Business Standard reviewed the January 8 orders cancelling the land rights of the tribals in the village. The Chhattisgarh government and the district authorities, however, did not respond to the queries. The FRA does not provide for revocation of either community or individual land rights once granted under the law. The law and the attendant regulations provide only for the government diverting the forest land for some other purpose after prior consent of the tribals through their gram sabha. Under the FRA, tribals are empowered to claim individual and community rights over forest lands they have traditionally hold on. The gram sabha of Bhatbarra did so and in September 3, 2013 they were handed over the lands by the state government.
Business Standard :” After that, the village became aware that the coal block could remain susceptible to mining despite the Supreme Court orders cancelling earlier allocations. In October 2014 the gram sabha (village council) of Ghatbarra, along with 19 other villages, took out a formal resolution opposing the mining in their lands. Under the FRA, the gram sabha is the only authority empowered to decide the future of traditional tribal lands. The FRA also requires that the claims and rights of all tribals and other forest-dwellers are settled before the government looks to remove them under section 4(5) of the law and other rules.
But the central government gave the clearance to divert the land for mining in 2012 without settling the rights. Business Standard reviewed the orders of the environment ministry. One set of orders said the land would be diverted only once the rights of the tribals and others had been settled. But then later orders (called stage 2 forest clearance) handed over the land for mining without ascertaining that the rights had actually been settled.
The state government in its order dated January 8 notes (translated from Hindi): “When the administration tries to get diversion of forests done for the Parsa East and Kete Besen open coal block, the villagers, using the context of the land rights given by the collector to them, create barriers and protest to stop work.” The order notes that this was investigated by the forest department. The conservator of forests of Surguja found that the land rights were given to tribals in 2013 while the forest clearance to RVUNL had been given in 2012. He concluded, therefore, the community forest rights given to the tribals could be cancelled.
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Earlier it was Dr Binayak Sen, who worked with Dr Saibal Jana , and was arrested
On May 14, 2007, Dr Sen, was arrested under the provisions of the Chhattisgarh Special Public Security Act, 2005, (CSPSA) and the Unlawful Activities (Prevention) Act, 1967. The allegations claimed that he had acted as a courier for a Maoist leader Narayan Sanyal lodged in the Raipur Jail and then absconded. The charges against him were as follow:
b) Criminal Conspiracy
c) Sedition, anti-national activities and making war against the nation
d) Knowingly using the proceeds of terrorism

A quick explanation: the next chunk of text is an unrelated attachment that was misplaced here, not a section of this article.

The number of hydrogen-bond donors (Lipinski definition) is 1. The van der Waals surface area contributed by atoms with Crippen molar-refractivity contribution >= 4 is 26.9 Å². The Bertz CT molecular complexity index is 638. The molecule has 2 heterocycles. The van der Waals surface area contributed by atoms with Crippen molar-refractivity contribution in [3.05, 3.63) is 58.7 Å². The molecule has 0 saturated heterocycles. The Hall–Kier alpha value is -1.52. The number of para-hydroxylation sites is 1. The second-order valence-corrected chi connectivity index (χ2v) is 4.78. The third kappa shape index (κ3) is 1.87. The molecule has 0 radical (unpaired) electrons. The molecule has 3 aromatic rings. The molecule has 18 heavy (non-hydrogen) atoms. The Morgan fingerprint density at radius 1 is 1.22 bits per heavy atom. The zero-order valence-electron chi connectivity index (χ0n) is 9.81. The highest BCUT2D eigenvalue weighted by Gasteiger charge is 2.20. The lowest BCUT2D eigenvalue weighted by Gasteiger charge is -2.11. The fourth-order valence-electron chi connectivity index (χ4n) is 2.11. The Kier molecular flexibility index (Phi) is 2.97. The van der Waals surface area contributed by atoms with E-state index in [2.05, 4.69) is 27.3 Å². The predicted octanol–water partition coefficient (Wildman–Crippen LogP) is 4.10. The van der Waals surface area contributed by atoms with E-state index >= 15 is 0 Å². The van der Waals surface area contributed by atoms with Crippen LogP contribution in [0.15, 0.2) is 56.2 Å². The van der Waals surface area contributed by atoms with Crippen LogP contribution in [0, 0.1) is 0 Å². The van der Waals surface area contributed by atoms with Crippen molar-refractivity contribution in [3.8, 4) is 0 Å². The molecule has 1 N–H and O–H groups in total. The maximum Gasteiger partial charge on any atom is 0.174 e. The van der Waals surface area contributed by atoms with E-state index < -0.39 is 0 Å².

e) Links with the Maoists
He spent two year in prison was acquitted by the Supreme Court
Binayak Sen has played mutiple roles over the years; academician, pediatrician, public health specialist, human rights activist and now, according to a Chattisgarh court, a Maoist and a traitor. Here is a brief sketch of his life and works.
–He started his academic career at Christian Medical College, Vellore, doing his MBBS and later on, an M.D in Pediatrics. He then went on to join the the Centre for Social Medicine and Community Health at the Jawaharlal Nehru University, New Delhi, one of India’s most prestigious universities, as a faculty member.
— His next stop was in Hoshangabad district of MP, where he began his commitment to rural health programmes, working in a community based rural health centre focusing on tuberculosis.
— In the seventies, he joined the Medico Friend Circle, a national organisation of health workers trying to evolve an alternative health system to cater to economically weak sections of rural India.
— Dr Sen further extended his ambit working with mine workers in Dalli Rajahara. His work included helping the workers set up and sustain a hospital of their own called Shaheed Hospital under the banner of the Chhattisgarh Mukti Morcha. This was followed by a mission hospital in Tilda where Sen focussed on his specialty; Pediatrics and later, Community Health.
— In the late eighties he moved to Raipur, developing models of primary health care in Chhattisgarh. Ironically, he was a member of the state advisory committee which pioneered a community based health worker programme across the state called the Mitanin programme. Alongside, he consulted a weekly clinic in a tribal community in Dhamtari district. He also acted as an advisor to the Jan Swasthya Sahyog, a health care organization working on rural low cost models of community health in the Bilaspur district of the state.
— Dr Sen and his wife, Dr Ilina Sen, then went on to create ‘Rupantar’, an NGO which trains, deploys and monitors community health workers spread across 20 villages. Rupantar then branched out to cover alcohol abuse, violence against women and food security.
— While working in Chattisgarh, Dr Sen extended his expertise and dedication to human rights movements, albeit in his own way. He served as the General Secretary of the state Peoples’ Union for Civil Liberties (PUCL) Committee for five years and as Vice President of the National Committee for the three years. His work was vast in scope, covering fake encounters, custodial deaths, hunger deaths, malnutrition, and dysentery.
— Dr Sen is also responsible for one of the first few voices against Salwa Judum, the state sponsored reactionary peoples movement. His fact finding team, was one of the first few to study and highlight the excesses and dangers posed by the Salwa Judum, instantly bringing him under the state government’s scanner.
Recognising his contribution to the field of community health care, Dr Sen has been graced with the following (chronologically)
— In 2004 Dr Sen was decorated with the Paul Harrison award for a lifetime of service to the rural poor, and award given annually by his alma mater, the Christian Medical College, Vellore.